However, there is some equivocation about abortion. Often, “unsafe abortion” is juxtaposed against “legal abortion,” as if the two were opposite or mutually exclusive, when that is not the case. There are numerous unsafe legal abortions, as there are numerous safe illegal ones. [Safe for the mother, anyway.] Just recently, a woman in New York City died from an abortion when the abortionist lacerated her cervix during the procedure and she apparently bled to death. Legal, but unsafe. Ireland has the lowest maternal mortality rate in the world, and it also has strict laws against abortion. Illegal, but safe.
The reality is, that often in countries where abortion is illegal, health services in general and maternity services in particular are horrible, with high rates of death and disease from things that barely raise a blip on the radar of developed nations. I can’t speak for the current climate in these other countries, but I know that in America, about 90% of all illegal abortions were performed by a doctor or midwife, with most of the remainder being performed by someone else who had some medical training (veterinarian, nurse, etc.), and only a small minority being either self-induced abortions or by a complete amateur. [The term “back-alley abortion” does not refer to the place of the abortion, but rather that the pregnant woman would enter the doctor’s office through the back door in the alley, often at night, so as not to be seen and raise suspicion.] These abortions were unsafe, not because they were illegal nor because they were done by unqualified personnel, but because they were unsafe by their very nature. Up until the development of antibiotics, if a woman got sepsis from childbirth or abortion, there was precious little that could be done for her. Maternal mortality dropped like a rock with the advent of sulfa drugs and penicillin, because it gave doctors for the first time the ability to fight infection. Maternal mortality dropped below 600/100,000 in 1934, and was in a free-fall for decades after, dropping to 75/100,000 in 1951 when abortion was still quite illegal, and continuing to fall to 18.8 in 1972, the year before Roe and Doe were decided. Legalizing abortion did not alter its safety; good health practices did. [In highlighting antibiotics, this does not exclude other advances, such as safer anesthesia, better technology in recognizing and treating maternal illness, a higher standard of living, etc.] MMR did fall below that, but is now on the upswing again — all with abortion still very legal. In countries where antibiotics and other health-saving measures are not easily available, we still see high rates of preventable deaths from all sorts of reasons, including abortion.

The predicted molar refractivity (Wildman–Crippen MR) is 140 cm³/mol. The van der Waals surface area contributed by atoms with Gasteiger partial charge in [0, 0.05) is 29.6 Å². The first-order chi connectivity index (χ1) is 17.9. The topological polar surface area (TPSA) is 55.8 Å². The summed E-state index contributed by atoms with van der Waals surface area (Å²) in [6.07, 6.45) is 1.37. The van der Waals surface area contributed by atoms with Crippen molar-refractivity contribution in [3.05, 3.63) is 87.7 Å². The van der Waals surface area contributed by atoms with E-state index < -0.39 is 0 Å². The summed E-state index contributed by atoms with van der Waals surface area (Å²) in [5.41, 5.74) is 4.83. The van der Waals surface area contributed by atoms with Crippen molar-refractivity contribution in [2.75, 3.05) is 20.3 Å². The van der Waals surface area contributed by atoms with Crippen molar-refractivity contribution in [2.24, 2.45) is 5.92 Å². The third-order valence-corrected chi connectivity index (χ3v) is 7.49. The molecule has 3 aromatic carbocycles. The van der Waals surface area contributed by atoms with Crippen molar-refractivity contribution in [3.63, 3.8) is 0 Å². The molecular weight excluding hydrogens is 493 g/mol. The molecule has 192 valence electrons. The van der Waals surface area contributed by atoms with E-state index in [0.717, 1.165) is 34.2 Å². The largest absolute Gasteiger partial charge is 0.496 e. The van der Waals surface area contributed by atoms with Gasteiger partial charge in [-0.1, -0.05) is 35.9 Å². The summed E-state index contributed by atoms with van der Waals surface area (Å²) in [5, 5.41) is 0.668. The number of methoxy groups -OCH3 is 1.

Here are abortion laws by country for 2007. As you can see, El Salvador does not allow for abortion for any reason. It has a maternal mortality rate of 170/100,000. However, what you may not have noticed from those same sources is that Chile also does not allow abortion for any reason, even to save the life of the mother, yet its maternal mortality rate is 16/100,000 — about the same as the United States’ rate.
While one might say (as is often said of Ireland), that women are merely going across the border to neighboring countries where abortion *is* legal, I would point out that their neighbors (Argentina, Bolivia and Peru) all have abortion restricted only for the life and health of the mother, and sometimes for rape. Plus, all three of these countries have *much* higher MMRs than does Chile: 77, 290, and 240/100,000 respectively. In fact, as you can see, El Salvador has a much lower maternal mortality rate than Bolivia and Peru, which both have abortion legal in the case of saving the mother’s life and health. Somehow, even with a full abortion ban, Chile enjoys an MMR comparable to that of the United States.